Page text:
The court denied the motion to suppress. The jury found Johnson guilty as charged, and the court sentenced him to 120 months in prison, the maximum allowed by statute for a conviction under § 922(g)(1).
On appeal, Johnson renews his Fourth Amendment objection to the admission of the results of the gun powder residue test, contending that the court committed reversible error by denying his motion to suppress. "In reviewing the denial of a motion to suppress, we employ a two-tiered standard, examining the factual findings of the district court for clear error, and its ultimate conclusion as to the constitutionality of the law enforcement actions de novo." United States v. Navarro, 169 F.3d 228, 231 (5th Cir.1999).
Incident to a lawful arrest, "it is entirely reasonable for the arresting officer to search for and seize any evidence on the arrestee's person in order to prevent its concealment or destruction." Chimel v. California, 395 U.S. 752, 763, 89 S.Ct. 2034, 23 L.Ed.2d 685 (1969). Because the presence of gun powder on his hands was relevant evidence that Johnson (or merely time) could have eventually removed or destroyed, if his arrest was valid, the performance of the gun powder residue test was lawful, and the admission of the results at trial was proper.1
A warrantless arrest is lawful if "at the moment the arrest was made, the officers had probable cause to make it—[if] at that moment the facts and circumstances within their knowledge and of which they had reasonably trustworthy information were sufficient to warrant a prudent man in believing that the petitioner had committed or was committing an offense." Beck v. Ohio, 379 U.S. 89, 91, 85 S.Ct. 223, 13 L.Ed.2d 142 (1964). Johnson contends that at the time police entered 829 Lincoln Place and detained him, "no one had seen him commit an unlawful act." He argues that when he was handcuffed, the only evidence the police possessed that linked him to the shooting was the anonymous informant's tip. He asserts that such a tip, standing by itself, is insufficient to establish probable cause.
In arguing that the informant's tip was uncorroborated and that the tip provided the sole basis for his arrest, Johnson demonstrates a complete misunderstanding of the events leading up to and surrounding his arrest. Before entering 829 Lincoln Place, the police had in fact obtained two pieces of evidence that corroborated the information given by the anonymous caller regarding the identity and location of the shooter: (1) An officer had discovered spent shell casings outside of the house in which the informant said Johnson was hiding; and (2) officers had observed Johnson pacing in a back room of the same house. Furthermore, before the arrest, the police discovered a handgun on the roof of the house where they had found and detained Johnson.2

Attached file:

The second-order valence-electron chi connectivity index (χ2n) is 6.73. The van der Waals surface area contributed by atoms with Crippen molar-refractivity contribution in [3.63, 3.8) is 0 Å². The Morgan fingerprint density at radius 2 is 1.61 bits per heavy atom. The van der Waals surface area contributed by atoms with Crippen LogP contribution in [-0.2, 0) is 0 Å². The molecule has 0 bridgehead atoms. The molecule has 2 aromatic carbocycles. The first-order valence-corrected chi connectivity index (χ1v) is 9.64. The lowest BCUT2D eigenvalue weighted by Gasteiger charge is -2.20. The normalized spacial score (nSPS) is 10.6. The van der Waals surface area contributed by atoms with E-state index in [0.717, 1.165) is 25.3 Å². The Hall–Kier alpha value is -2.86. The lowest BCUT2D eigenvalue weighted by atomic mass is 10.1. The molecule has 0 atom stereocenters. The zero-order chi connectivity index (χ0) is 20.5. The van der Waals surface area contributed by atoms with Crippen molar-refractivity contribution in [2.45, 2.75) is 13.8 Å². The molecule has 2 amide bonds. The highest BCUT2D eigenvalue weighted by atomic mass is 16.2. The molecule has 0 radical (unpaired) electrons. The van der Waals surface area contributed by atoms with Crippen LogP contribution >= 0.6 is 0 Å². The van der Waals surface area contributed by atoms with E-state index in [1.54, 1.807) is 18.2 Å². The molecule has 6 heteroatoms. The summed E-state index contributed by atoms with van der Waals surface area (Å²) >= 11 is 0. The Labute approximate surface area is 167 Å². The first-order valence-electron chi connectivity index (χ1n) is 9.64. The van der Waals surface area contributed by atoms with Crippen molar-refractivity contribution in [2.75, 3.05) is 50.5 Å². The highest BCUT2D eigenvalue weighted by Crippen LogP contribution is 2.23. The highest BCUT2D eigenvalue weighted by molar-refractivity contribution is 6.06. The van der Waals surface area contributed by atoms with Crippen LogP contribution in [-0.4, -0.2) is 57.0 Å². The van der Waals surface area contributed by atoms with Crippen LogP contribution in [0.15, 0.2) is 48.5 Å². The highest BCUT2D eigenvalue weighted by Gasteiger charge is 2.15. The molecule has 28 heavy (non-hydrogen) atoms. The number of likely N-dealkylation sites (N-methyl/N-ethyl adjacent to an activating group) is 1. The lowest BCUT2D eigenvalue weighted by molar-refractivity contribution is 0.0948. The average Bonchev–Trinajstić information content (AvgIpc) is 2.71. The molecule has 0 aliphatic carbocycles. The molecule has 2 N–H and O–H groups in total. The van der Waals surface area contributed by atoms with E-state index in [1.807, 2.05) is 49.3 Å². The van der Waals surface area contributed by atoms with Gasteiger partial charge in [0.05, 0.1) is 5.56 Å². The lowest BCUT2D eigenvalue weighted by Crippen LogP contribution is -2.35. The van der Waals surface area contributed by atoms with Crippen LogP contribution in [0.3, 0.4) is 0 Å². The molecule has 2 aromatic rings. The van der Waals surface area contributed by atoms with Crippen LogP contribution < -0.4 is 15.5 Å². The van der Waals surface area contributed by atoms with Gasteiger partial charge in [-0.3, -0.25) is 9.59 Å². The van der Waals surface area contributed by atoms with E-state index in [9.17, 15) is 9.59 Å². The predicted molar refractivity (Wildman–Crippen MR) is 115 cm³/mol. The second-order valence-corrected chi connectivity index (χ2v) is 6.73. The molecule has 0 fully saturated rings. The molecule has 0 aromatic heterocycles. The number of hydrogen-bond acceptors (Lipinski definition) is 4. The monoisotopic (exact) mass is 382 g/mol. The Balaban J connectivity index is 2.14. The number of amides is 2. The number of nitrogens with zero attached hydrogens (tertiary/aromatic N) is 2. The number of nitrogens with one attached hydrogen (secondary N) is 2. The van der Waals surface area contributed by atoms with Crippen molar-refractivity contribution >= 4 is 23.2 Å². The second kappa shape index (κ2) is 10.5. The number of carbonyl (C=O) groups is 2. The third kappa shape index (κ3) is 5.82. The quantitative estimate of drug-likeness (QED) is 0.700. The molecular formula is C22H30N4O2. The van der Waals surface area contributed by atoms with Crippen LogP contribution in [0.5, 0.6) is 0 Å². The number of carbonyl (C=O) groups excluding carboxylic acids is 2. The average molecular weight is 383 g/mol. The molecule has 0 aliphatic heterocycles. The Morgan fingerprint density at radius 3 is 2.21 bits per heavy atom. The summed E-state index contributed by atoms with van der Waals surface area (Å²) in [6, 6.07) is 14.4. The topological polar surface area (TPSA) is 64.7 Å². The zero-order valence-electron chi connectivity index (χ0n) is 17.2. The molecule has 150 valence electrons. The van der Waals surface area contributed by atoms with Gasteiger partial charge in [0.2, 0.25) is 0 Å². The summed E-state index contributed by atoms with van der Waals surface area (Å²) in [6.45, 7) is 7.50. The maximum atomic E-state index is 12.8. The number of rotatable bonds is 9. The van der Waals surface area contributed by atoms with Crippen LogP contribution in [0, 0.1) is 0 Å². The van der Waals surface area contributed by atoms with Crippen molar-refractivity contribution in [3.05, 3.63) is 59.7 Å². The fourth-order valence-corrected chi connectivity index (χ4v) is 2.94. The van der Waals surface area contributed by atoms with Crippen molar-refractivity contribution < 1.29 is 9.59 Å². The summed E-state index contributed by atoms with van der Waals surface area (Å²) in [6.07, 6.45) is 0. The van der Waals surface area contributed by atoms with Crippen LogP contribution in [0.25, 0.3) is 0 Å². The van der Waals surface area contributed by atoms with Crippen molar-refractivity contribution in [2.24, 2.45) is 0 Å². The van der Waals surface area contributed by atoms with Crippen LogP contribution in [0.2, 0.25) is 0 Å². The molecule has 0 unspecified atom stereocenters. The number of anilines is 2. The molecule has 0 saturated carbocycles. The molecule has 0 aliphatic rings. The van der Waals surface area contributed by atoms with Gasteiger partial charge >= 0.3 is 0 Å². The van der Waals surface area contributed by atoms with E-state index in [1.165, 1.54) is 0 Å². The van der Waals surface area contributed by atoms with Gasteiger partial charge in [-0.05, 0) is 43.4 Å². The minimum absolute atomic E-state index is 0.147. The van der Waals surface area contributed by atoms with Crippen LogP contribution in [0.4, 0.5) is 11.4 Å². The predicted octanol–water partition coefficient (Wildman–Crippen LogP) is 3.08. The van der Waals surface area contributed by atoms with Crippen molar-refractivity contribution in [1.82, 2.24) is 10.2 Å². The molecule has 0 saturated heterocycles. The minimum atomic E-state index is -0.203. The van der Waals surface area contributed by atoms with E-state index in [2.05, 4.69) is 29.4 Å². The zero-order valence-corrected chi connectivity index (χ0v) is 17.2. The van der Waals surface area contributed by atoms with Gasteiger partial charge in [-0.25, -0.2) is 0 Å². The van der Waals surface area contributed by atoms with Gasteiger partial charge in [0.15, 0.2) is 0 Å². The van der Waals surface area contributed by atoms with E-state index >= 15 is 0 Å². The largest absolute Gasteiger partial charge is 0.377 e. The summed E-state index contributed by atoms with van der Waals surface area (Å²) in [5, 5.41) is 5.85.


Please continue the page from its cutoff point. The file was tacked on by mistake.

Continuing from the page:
Taken together, this evidence was more than sufficient to establish probable cause for Johnson's arrest. Accordingly, the arrest, and the gun powder residue test performed incident thereto, were lawful. The district court did not err in denying the motion to suppress.
Section 2K2.1(c)(1)(A) of the United States Sentencing Guidelines provides that [i]f the defendant used or possessed any firearm or ammunition in connection with the commission or attempted commission of another offense . . ., apply § 2X1.1 (Attempt, Solicitation, or Conspiracy) in respect to that other offense, if the resulting offense level is greater than that determined [on the basis of § 2K2.1(a) and (b)].
Section 2X1.1 states that the base level for an attempt is
[t]he base offense level from the guideline for the substantive offense, plus any adjustments from such guideline for any intended offense conduct that can be established with reasonable certainty.